Disability, Sex and
Disability, Sex and
Historically, in modern European and North American societies, disabled people's sexuality was generally avoided in cultural discourse, or if it was mentioned, disabled people were cursorily viewed as asexual. During the second half of the twentieth century, medical and rehabilitation professionals carved out a cultural space for disability and sexuality within the parameters of physiology, restoration of sexual function, and psychological adjustment. Whereas activists and scholars occasionally mentioned some of the cultural and sociopolitical implications of disability and sexuality, until the mid-1990s, a functional view of this subject held sway. However, around the turn of the twenty-first century, the convergence of disability activism, progressive social policy, and changing trends in human science research gradually provided impetus to raising disability and sexuality as both a conceptual and social justice issue. The political battles of the Disability Rights Movement and disability legislation have resulted in increased access for many disabled people to social contexts in which they were previously excluded. The philosophy of independent living has meant that people with significant impairments are increasingly moving out into the community—into their own homes/apartments or, at minimum, into group-home-living situations. This public exposure and greater societal access is also growing into a sense among disabled people of their right to a sexual life. At the same time, human science research is finally prioritizing disabled people's own sexual concerns and critically investigating this intersection within a sexual inequality and sexual access conceptual frame.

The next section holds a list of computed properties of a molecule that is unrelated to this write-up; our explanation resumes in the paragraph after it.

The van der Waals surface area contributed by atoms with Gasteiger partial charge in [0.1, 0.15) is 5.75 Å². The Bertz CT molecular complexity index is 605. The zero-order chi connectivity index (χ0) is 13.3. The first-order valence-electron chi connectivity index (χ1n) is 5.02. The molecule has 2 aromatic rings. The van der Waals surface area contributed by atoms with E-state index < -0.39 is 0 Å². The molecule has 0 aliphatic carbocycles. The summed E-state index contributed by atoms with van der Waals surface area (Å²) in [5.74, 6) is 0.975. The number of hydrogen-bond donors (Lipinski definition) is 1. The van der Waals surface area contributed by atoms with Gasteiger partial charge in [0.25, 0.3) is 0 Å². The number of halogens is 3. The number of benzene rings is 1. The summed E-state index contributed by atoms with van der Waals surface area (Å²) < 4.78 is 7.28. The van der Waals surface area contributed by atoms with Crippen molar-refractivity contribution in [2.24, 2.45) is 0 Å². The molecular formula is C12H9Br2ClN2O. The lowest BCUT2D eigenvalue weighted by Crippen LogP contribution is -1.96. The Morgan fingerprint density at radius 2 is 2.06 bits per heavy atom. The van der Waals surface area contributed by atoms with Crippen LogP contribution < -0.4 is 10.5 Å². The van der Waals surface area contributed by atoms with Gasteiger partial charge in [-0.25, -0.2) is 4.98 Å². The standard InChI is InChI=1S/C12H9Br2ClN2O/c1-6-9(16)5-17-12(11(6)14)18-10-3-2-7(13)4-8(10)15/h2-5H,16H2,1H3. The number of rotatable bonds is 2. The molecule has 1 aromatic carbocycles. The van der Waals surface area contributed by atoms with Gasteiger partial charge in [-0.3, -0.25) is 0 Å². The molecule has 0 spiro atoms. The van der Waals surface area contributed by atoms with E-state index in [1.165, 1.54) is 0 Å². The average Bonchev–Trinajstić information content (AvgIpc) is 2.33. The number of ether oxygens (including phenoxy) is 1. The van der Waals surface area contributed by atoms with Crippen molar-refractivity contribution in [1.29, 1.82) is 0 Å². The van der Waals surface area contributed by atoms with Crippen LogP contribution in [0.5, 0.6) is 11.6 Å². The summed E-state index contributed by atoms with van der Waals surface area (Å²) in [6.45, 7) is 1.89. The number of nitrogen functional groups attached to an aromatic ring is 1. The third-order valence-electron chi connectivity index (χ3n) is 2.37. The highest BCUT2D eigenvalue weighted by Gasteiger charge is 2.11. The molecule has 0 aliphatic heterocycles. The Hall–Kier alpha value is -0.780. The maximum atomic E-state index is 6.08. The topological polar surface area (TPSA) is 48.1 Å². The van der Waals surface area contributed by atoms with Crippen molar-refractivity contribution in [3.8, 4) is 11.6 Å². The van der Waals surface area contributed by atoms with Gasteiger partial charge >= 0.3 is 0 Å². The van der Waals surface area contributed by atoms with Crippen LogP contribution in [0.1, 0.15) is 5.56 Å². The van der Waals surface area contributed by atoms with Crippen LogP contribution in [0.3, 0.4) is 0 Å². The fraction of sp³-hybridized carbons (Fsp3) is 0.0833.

The result of this change in research perspective and the claiming of sexuality by disabled people is that a wide range of important issues are finally emerging from the shadows. These issues include access to quality reproductive health care for disabled women, sexual abuse, lack of positive media images of disability and sexuality, disability and gender issues, barriers to sexual expression and/or negotiating sexual intimacy with others, the high rate of poor sexual self-esteem and poor body image, use of sex workers and sexual surrogates, personal assistant services and facilitated sex, disability fetishism, and the multiple oppressions that ethnic and sexual minority disabled persons face. Only several of these issues can be dealt with in this short article.
One concern that is emerging as important is the issue of facilitated sex. Facilitated sex is sexual activity in which a disabled person is assisted by someone who provides personal care or personal assistant services (PAS). This assistance could include positioning disabled persons for masturbation, undressing them, helping them to stimulate themselves, helping them to stimulate their partner's body, positioning them for sex with a partner, transferring them to a bed, purchasing condoms, or soliciting the services of a sex worker. In the United States there is still no nationally based PAS program, and services vary from state to state.
While the pragmatic and ethical issues of facilitated sex abound in those situations where the disabled person resides in a familial, an institutional, or a quasi-institutional setting and/or has no input into the decision of who provides PAS for them—even for those disabled people living independently in the community who control this decision and directly pay their personal assistants—there are a myriad of concerns. The most obvious is that there are no public policy guidelines in place to govern practice around facilitated sex. Negotiating this service with a personal assistant is left entirely up to the disabled person and is fraught with ethical and legal dilemmas. For example, facilitated sex transgresses the normative view of sex as private and as an autonomous project. Therefore, even though they may be helping an individual with sexual activity, personal assistants risk being viewed as sexual participants, and because payment is involved, they may be legally liable.